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Moving people, moving cities

01 May 2007

Cities and regions can only be sustainable if they have dynamic and efficient public transport, but at the same time public transport can only be dynamic and efficient if it is fully integrated with urban policies, argues Hans Rat

THERE IS A strong and reciprocal link between urban public transport and the cities and regions that it serves neither can be truly successful without the other. Cities need public transport to thrive, but transport systems can only be successful if they form an integral part of urban fabric. To underline this relationship, UITP has selected the theme 'Public Transport: Moving People, Moving Cities' for its 57th World Congress and exhibition which will be held in Helsinki on May 21-24.

The concepts of network and mobility have changed considerably in recent decades, challenging the traditional image of public transport. Today the average citizen's mobility requirements go far beyond simple journeys from home to work and back. Lifestyle changes have added complexity, such as leisure travel and shopping journeys, whilst changing work patterns have fragmented the need for the daily commute. Moreover, urban sprawl has increased the impact of this change as it has deeply affected the very structure of cities and urban areas, resulting in the dispersal of many activities. One of the effects is the development of travel between suburbs that does not match the centralised structure of most public transport networks.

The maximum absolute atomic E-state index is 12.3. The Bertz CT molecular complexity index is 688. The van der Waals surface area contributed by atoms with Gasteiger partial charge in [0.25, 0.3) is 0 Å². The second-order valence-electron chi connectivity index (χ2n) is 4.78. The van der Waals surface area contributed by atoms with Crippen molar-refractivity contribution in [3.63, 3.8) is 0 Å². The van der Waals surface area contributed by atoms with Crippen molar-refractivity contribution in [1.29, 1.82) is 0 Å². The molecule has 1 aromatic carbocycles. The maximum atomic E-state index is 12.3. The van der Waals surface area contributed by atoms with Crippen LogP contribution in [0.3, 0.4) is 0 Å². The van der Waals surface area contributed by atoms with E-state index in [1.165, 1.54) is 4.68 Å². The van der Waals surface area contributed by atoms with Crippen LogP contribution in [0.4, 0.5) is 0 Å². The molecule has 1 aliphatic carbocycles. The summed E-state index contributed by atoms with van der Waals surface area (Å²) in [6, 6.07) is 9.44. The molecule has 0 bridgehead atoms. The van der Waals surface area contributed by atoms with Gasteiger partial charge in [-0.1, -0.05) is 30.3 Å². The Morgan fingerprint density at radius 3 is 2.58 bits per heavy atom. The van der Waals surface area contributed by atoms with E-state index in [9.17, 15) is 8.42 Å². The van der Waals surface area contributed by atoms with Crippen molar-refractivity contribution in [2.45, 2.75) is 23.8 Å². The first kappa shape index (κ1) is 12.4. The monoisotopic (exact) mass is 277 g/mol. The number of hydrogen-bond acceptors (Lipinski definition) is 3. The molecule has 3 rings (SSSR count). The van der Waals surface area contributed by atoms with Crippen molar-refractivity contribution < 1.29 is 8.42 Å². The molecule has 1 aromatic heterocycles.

Of course, this is not just a transport challenge cities everywhere are facing very real questions about the quality of urban life, sustainable development and even the survival of a dynamic community-focused urban civilisation. I believe that 'sustainable mobility' is more than just a buzzword it is the very foundation for a successful future.